Wednesday , October 18 2017

Bid to ‘privatize’ expat health hit – Budget ‘burden’

KUWAIT CITY, Nov 8: Medical practitioners have rejected the proposal of the Economics Committee in the Supreme Council for Planning and Development to lift the health insurance subsidy granted to expatriates, cancel their privilege to undergo treatment in State hospitals and clinics, and refer them to private hospitals.

The proposal came as part of a report prepared by the committee on lifting subsidies that negatively affect the national budget.

According to the medical practitioners, the proposal is not applicable due to technical, strategic, administrative and moral considerations.

In the same context, Assistant Undersecretary for Non-Governmental Health Sector Affairs in the Ministry of Health Dr Mohammad Al- Khashti pointed out the private sector has 16 hospitals and the total capacity of these hospitals is about 1,230 beds whereas the expatriate population is about three million; hence, it is difficult to apply the proposal, especially in terms of admitting patients, complicated cases and surgeries.

Al-Khashti explained there is a possibility that private hospitals will receive expatriates in their outpatient units, taking into consideration the crowded receptions and long waiting period for a patient to receive the required services.

On the mechanism for the implementation of the proposal and partnership between the private sector and the Ministry of Health in this regard, Al- Khashti said, “I was surprised to see the proposal in the newspapers without any mention of the private sector being called to participate in it.”

In his role, Chairperson of the Private Health Professions Union Dr Adel Al-Ashkanani affirmed the private hospitals cannot accommodate the huge number of expatriates, while the renovation of private hospitals needs many years as it takes about 10 years to construct one hospital, let alone equipping, furnishing and providing the required manpower as well as the bureaucratic procedures in government departments.

He pointed out several health projects have yet to be completed, among which are the ones included in the health insurance but so far nothing has been implemented. He stressed such decisions should be taken with the involvement of all concerned parties in order to address the issue appropriately and water down obstacles.

Meanwhile, Al-Anba daily has quoted the Supreme Council for Planning and Development as saying that the health insurance subsidy given to expatriates is one of the examples of subsidies that hurt the national budget.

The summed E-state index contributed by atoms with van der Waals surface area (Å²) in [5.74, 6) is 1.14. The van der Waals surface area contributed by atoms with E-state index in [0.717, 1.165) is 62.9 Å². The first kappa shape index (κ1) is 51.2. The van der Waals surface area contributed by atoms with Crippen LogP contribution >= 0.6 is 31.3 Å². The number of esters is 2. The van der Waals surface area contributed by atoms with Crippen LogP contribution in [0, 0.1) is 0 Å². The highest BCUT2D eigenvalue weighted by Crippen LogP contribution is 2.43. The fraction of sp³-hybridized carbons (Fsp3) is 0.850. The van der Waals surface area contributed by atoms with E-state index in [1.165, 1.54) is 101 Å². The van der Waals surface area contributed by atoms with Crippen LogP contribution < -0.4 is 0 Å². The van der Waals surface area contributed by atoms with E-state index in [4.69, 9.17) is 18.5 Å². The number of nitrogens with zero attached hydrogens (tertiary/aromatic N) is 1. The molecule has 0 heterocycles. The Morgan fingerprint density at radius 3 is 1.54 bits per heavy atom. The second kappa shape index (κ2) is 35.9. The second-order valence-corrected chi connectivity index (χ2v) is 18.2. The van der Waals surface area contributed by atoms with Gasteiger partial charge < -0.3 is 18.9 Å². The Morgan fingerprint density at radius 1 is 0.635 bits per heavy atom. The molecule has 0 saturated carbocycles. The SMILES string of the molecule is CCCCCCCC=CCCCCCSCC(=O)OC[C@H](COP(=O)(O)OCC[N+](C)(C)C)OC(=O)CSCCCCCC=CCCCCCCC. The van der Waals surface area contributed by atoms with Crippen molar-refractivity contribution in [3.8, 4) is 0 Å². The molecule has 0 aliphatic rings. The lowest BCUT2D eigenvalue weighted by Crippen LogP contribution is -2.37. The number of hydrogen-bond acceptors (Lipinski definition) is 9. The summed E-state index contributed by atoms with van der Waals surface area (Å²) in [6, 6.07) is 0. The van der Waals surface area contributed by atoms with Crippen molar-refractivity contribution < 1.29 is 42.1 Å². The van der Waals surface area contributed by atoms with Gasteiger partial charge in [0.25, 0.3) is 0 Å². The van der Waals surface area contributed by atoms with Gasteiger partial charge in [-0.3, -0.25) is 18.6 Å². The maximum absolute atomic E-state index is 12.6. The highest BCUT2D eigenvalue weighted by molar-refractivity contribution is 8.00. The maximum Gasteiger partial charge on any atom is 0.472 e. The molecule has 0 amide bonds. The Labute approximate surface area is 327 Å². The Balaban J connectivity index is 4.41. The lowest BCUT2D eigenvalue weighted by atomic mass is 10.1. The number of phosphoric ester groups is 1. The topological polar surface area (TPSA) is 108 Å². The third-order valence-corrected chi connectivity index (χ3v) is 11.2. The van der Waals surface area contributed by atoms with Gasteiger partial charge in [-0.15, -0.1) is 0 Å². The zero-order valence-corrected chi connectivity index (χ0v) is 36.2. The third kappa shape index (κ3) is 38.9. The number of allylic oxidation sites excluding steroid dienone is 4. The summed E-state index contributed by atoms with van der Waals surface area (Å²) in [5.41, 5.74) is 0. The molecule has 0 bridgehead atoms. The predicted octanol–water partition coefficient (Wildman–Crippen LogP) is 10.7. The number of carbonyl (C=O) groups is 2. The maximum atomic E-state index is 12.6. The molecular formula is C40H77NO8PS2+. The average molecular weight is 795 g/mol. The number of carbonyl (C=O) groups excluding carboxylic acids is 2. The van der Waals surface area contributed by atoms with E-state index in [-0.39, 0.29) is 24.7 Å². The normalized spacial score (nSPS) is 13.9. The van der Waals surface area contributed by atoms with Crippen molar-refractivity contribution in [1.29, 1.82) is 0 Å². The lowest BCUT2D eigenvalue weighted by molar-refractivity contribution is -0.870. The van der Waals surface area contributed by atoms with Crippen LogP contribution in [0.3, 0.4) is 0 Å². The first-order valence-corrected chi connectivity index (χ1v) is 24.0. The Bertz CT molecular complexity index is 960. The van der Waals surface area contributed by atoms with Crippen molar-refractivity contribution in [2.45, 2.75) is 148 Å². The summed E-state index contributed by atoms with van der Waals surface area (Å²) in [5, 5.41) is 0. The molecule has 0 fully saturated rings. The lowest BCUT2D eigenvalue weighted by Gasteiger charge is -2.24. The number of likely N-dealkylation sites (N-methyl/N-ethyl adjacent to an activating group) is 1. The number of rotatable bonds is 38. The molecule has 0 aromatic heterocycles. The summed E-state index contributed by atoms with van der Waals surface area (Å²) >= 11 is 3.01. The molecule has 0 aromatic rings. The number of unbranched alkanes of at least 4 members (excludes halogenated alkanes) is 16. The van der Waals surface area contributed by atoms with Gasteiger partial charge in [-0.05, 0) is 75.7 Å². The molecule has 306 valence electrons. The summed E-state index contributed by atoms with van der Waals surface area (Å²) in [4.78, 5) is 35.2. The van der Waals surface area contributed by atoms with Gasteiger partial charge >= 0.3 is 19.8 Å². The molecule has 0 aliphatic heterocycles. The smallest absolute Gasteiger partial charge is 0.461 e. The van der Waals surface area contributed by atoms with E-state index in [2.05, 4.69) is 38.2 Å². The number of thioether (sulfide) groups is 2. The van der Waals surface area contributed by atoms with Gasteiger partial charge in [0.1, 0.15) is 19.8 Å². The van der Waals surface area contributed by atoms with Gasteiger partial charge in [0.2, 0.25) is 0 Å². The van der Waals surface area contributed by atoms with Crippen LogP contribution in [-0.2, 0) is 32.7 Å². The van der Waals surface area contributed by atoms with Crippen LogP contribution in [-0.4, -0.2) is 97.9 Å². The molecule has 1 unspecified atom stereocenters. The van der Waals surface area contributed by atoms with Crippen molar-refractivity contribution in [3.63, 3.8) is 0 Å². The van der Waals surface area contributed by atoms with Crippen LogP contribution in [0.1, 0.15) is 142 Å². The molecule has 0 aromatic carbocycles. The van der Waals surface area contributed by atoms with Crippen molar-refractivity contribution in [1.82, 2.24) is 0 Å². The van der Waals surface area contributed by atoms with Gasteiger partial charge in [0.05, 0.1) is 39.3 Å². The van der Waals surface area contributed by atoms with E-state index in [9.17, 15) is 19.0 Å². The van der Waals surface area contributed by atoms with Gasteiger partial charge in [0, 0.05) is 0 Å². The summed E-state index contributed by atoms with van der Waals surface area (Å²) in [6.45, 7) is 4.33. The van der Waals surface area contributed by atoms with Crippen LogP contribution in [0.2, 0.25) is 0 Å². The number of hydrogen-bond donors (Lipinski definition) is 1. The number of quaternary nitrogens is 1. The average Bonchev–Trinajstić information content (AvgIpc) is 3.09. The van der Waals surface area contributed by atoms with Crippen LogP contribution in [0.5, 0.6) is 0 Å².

The council enumerated five benefits of lifting the expatriates’ health insurance subsidy for the State as follows:

1. Determine the actual cost of foreign manpower and narrow the gap between foreign manpower and national manpower.

2. Create a competitive and strong insurance market which is considered an important part of the financial sector.

3. Create a private health service industry which could develop into an industry that attracts medical tourists regionally.

4. Contribute in reducing pressure on public health services and lessen the need for huge health investments; thereby, reducing the general cost.

5. Generate new job opportunities for Kuwaiti youths in a highly specialized and competitive environment.

The council also recommended that implementation of the proposal should start, for instance, with the expatriates working in the government sector, followed by those in the private sector, and finally the domestic workers.

The council said the insurance companies can refer their clients to government hospitals if the private hospitals lack beds during the transitional period or allow the ones these companies cannot insure to continue receiving treatment in government hospitals, and then later, the Health Ministry may rent out or sell its extra facilities to the private sector similar to what its education counterpart has done. The council added the government should gradually transfer the major part of public health services to owners or boards of private companies in a competitive atmosphere that is free from monopoly; so it can use the funds for researches, highly specialized centers, medical education and training.

By Marwa Bahrawi Al-Seyassah Staff and Agencies

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One comment

  1. Just an observation: A friend recently badly cut his foot with copious amounts of blood gushing out. As an expat with insurance he was taken to a private hospital. The hospital refused to treat him stating he had to go to a government hospital. By the time he reached there he had lost a lot of blood, but the hospital took everything in its stride, performed surgery, and saved him from potential death. He is now fit and well and with hardly a scar to show for his experience. My own experience with private hospitals has also demonstrated there are certain areas where the private hospitals are weak. I require ophthalmic care, yet the private hospitals are largely very poor in this area. This can be from a lack of any Ophthalmology facility at all, to having a facility but which cannot dispense the medications I need to keep me from going blind. Even if they give me a prescription the pharmacies in Kuwait don’t carry those medications. Thus Al Bahar Eye Hospital is the only place I can go. Yes, I have good private medical insurance, and I pay the government each year to be able to use the government hospitals. I would gladly use private clinics/hospitals if they would cater to my needs, but don’t cast me out of using a government hospital when that is my only recourse for the medical care I need. A closing thought: Why can’t I simply use my SAICO card at a government hospital? Maybe I could then even use the KOC Hospital in Ahmadi which has an excellent Ophthalmology dept.

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